“The invention of a cross between a telephone and a parlograph, it really can’t be that hard. Surely by the day after tomorrow you’ll be reporting to me that the project is already a success. Of course that would have an enormous impact on editorial offices, news agencies, etc. Harder, but doubtless possible as well, would be a combination of the gramophone and the telephone. Harder because you can’t understand a gramophone at all, and a parlograph can’t ask it to speak more clearly. A combination of the gramophone and the telephone wouldn’t have such great significance in general either, but for people like me, who are afraid of the telephone, it would be a relief. But then people like me are also afraid of the gramophone, so we can’t be helped at all. By the way, it’s a nice idea that a parlograph could go to the telephone in Berlin, call up a gramophone in Prague, and the two of them could have a little conversation with each other. But my dearest the combination of the parlograph and the telephone absolutely has to be invented.”
Although Kafka was timid and skeptical in his interactions with the latest technical gadgets—particularly when they intervened in social communication—he was always fascinated by people who knew how to handle these devices as a matter of course. That included his fiancée Felice Bauer, who worked in the Berlin offices of Carl Lindström AG, where she was in charge of marketing for the “parlograph,” a dictation machine. Bauer even appeared in an advertising film that Lindström produced and distributed as a flip-book. In this film, which is only a few seconds long, she can be seen working with the parlograph and the typewriter simultaneously.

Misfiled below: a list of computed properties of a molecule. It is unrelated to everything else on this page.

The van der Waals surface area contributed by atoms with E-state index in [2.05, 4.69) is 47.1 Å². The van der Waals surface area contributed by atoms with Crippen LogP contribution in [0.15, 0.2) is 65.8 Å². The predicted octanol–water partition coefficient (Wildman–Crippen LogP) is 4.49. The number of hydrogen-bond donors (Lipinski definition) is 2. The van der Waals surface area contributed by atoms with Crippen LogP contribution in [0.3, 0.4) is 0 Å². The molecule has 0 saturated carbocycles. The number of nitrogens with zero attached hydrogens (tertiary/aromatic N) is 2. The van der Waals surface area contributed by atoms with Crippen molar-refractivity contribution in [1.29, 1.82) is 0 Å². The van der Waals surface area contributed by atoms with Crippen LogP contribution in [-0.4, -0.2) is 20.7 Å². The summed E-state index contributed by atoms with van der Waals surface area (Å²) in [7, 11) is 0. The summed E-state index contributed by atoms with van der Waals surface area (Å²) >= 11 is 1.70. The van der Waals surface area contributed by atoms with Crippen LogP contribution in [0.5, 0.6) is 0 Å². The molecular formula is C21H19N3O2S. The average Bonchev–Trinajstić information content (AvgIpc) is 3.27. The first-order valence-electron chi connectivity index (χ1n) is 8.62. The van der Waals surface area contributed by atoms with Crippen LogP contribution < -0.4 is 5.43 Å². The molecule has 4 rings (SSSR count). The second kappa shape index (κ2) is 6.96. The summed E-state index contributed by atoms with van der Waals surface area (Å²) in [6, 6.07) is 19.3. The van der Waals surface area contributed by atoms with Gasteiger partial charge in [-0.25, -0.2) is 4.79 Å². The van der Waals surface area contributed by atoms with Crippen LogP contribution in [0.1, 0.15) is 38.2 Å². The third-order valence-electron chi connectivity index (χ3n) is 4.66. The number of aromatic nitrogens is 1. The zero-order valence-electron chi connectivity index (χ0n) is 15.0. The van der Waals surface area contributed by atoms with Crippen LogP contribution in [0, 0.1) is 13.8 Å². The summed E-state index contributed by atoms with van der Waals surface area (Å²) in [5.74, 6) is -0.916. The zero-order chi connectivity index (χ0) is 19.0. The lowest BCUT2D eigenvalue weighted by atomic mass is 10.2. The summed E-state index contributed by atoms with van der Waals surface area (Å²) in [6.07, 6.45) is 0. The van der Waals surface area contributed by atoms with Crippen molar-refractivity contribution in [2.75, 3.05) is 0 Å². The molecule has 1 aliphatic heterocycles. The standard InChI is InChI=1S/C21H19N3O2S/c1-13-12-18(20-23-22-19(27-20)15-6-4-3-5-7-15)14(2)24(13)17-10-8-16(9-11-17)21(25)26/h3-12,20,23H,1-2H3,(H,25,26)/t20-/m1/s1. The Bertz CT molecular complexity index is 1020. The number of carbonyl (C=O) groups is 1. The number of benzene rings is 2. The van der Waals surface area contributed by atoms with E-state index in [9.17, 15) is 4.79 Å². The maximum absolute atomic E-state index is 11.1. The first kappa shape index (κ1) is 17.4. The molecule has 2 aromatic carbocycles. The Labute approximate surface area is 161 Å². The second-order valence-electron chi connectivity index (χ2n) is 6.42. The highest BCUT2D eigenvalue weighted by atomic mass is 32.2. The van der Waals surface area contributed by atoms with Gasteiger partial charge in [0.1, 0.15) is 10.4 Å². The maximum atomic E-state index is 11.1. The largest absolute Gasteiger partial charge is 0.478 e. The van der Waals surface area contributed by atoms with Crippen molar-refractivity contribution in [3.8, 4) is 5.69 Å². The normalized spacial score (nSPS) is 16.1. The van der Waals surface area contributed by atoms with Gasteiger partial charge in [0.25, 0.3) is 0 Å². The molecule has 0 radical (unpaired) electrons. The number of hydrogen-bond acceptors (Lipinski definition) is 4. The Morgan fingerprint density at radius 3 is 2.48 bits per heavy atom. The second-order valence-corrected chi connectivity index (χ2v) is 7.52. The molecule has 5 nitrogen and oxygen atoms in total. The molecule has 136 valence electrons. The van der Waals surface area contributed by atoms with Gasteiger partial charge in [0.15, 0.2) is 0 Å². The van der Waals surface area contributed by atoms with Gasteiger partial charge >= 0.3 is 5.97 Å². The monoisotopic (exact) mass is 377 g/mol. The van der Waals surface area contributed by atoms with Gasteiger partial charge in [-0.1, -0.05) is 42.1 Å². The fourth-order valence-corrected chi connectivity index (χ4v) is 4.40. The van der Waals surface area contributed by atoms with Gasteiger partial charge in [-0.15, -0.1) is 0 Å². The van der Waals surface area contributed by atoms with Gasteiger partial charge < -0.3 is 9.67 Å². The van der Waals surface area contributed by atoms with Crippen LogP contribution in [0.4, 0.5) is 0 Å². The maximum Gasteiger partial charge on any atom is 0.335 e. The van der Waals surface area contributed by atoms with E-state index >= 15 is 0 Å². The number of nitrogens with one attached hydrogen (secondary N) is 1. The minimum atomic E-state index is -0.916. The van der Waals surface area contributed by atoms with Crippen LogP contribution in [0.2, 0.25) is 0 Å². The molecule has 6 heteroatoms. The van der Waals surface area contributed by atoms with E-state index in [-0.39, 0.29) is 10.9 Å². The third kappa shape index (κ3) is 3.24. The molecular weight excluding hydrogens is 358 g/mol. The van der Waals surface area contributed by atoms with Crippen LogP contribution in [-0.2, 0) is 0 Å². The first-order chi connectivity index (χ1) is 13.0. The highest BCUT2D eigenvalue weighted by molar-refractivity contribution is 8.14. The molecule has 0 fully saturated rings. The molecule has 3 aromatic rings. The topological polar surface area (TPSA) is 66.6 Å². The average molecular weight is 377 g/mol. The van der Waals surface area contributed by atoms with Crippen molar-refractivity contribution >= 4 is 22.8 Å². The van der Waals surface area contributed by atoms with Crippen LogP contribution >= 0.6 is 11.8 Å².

Felice Bauer never had a chance to make a profit off of Kafka’s 1913 idea, because the combination of a telephone and a dictation machine had already been invented and patented—including the functions of an answering machine. The engineer Ernest O. Kumberg had invented the “Telephonograph” in 1900, and the 1909 edition of the dictionary Meyers Konversationslexikon describes the “Telegraphon,” produced in Denmark. However, these devices were quite labor-intensive and never enjoyed widespread popularity. The first answering machine suitable for household use, the “Isophon,” became available in the 1950s. [Read More]
Translated from the German by Kurt Beals. Reiner Stach, born in 1951 in Saxony, is the author of the definitive biography of Kafka, trans. Shelley Frisch.
Is That Kafka? will be published by New Directions on March 21.